Many swingers report that their relationships are strengthened through swinging, and say their sex lives are more intimate and satisfying. Jealousy can occur, but proponents of swinging assert that jealousy is mainly couples whose relationships were already unstable. The effect on unstable relationships has yet to be determined.
Swinging in Western society
It may not be possible to trace a precise history of swinging since the modern concept is so closely related to basic human sexuality and relationships, and they vary significantly across time and cultures. The modern concept of "swinging" is a recent Western phenomenon with no counterpart or meaning in many other cultures and civilizations in history in which monogamous relationships was the norm or which had religious or social prohibitions against such sexual practices.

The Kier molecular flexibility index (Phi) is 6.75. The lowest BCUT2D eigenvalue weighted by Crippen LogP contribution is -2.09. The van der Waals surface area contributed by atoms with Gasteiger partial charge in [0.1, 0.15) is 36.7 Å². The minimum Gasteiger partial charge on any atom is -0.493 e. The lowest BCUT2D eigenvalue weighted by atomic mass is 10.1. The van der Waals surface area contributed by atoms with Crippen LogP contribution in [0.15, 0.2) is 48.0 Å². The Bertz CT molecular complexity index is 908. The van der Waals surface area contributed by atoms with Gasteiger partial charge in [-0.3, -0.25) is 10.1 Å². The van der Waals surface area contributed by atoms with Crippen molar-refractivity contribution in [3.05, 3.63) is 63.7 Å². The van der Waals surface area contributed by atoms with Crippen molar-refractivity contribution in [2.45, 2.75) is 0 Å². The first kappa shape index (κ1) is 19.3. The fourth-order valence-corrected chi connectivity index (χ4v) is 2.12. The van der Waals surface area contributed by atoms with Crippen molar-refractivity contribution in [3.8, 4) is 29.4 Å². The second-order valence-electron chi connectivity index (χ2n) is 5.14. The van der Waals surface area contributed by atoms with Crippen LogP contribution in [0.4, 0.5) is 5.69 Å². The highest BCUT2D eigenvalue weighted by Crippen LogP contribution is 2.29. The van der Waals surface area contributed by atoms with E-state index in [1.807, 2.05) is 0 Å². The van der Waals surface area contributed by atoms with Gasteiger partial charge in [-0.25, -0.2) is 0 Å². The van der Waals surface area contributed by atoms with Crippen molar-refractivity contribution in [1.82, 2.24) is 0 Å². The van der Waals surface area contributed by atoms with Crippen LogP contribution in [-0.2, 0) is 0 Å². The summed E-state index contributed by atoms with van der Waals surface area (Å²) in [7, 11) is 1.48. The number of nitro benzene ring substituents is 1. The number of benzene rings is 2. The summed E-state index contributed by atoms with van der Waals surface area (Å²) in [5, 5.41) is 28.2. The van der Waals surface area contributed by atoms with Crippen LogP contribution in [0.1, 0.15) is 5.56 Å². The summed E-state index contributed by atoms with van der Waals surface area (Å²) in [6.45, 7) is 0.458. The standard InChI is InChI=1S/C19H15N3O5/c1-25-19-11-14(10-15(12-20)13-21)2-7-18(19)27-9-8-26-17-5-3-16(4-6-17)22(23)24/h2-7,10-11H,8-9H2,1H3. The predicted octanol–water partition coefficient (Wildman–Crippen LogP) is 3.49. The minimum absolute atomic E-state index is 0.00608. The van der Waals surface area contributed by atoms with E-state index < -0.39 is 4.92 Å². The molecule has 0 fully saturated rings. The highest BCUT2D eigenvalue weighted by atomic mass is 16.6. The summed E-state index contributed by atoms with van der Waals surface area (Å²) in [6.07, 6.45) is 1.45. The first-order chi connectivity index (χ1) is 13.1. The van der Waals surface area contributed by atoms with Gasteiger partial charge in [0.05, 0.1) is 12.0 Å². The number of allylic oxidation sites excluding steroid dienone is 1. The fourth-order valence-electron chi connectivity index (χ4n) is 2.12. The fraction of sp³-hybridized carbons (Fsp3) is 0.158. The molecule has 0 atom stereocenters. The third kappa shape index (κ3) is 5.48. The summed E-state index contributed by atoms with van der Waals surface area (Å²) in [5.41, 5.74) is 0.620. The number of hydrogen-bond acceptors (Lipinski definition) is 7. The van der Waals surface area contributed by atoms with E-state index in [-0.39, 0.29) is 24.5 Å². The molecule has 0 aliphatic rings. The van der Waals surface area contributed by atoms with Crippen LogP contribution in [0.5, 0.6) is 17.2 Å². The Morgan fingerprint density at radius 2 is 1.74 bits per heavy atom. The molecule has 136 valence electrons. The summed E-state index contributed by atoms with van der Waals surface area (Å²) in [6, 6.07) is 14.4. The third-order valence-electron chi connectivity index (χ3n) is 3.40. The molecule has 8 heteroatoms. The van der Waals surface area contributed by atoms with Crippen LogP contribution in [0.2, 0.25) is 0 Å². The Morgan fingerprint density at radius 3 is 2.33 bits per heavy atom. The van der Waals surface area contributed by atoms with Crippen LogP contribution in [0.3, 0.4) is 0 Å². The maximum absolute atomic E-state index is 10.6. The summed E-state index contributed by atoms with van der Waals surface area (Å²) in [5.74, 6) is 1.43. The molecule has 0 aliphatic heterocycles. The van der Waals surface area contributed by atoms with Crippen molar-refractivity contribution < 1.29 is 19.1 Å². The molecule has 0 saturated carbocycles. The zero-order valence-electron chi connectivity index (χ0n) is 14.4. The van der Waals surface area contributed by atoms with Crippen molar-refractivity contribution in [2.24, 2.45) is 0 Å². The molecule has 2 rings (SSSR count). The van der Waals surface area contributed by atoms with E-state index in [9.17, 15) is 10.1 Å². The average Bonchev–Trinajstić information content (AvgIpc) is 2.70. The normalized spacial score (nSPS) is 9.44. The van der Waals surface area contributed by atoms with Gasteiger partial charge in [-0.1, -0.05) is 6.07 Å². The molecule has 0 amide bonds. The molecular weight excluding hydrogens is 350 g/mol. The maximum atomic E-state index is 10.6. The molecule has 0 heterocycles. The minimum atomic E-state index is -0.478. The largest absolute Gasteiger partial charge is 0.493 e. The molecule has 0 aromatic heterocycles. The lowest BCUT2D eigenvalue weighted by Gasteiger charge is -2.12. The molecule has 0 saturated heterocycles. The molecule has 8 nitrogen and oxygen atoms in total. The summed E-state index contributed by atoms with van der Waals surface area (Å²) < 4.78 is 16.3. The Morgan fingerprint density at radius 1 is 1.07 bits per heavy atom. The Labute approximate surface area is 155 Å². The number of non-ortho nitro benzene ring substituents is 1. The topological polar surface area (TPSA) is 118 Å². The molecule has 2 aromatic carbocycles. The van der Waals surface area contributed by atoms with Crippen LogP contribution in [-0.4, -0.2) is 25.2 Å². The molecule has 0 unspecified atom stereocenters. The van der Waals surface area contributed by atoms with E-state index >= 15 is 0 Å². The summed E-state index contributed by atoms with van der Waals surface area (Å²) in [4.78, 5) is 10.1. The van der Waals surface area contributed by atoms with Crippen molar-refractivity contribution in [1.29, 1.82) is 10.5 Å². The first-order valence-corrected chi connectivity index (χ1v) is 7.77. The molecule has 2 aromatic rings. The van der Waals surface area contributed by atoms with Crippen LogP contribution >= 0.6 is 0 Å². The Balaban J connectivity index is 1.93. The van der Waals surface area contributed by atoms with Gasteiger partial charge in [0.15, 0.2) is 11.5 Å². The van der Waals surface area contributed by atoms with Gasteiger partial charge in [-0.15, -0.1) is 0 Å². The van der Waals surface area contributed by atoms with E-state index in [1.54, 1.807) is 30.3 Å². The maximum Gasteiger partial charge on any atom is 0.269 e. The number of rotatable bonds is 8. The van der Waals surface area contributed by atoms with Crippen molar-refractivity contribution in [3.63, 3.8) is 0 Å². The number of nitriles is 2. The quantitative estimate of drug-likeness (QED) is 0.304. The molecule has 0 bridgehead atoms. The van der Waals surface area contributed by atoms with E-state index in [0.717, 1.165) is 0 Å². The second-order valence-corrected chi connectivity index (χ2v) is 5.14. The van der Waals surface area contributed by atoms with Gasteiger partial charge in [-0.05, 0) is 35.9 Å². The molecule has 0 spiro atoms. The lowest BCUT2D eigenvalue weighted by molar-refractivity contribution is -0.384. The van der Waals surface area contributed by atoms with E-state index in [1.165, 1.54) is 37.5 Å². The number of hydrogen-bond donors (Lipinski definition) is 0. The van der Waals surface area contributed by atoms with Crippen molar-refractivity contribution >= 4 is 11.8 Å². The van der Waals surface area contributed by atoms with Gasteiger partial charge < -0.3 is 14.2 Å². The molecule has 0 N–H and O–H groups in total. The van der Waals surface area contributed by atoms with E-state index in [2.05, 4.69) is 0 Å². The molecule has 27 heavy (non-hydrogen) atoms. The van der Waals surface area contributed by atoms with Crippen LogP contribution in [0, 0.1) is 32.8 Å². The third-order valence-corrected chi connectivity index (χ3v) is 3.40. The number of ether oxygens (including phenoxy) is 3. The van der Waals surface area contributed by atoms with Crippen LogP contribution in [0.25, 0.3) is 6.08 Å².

A formal arrangement was signed by John Dee, his wife Lynae, his scryer, Edward Kelley and Kelley's wife Joanna on 22 April 1587, whereby conjugal relations would be shared between the men and their spouses. This arrangement arose following seances which apparently resulted in spirits guiding Dee and Kelley towards this course of action. The arrangement ended badly and destroyed Dee's working relationship with Kelley.
It has been claimed that two related 18th-century messianic Jewish sects—the Frankists, followers of Jacob Frank, and the Dönmeh, followers of Shabbetai Zvi—held an annual springtime Lamb Festival, which consisted of a celebratory dinner that included a ritualized exchange of spouses. Such reports should be considered very cautiously, as they may simply be propaganda of the time intended to defame groups the ruling elite considered to be heretical, particularly since the groups involved were secretive about their beliefs, aims, and practices.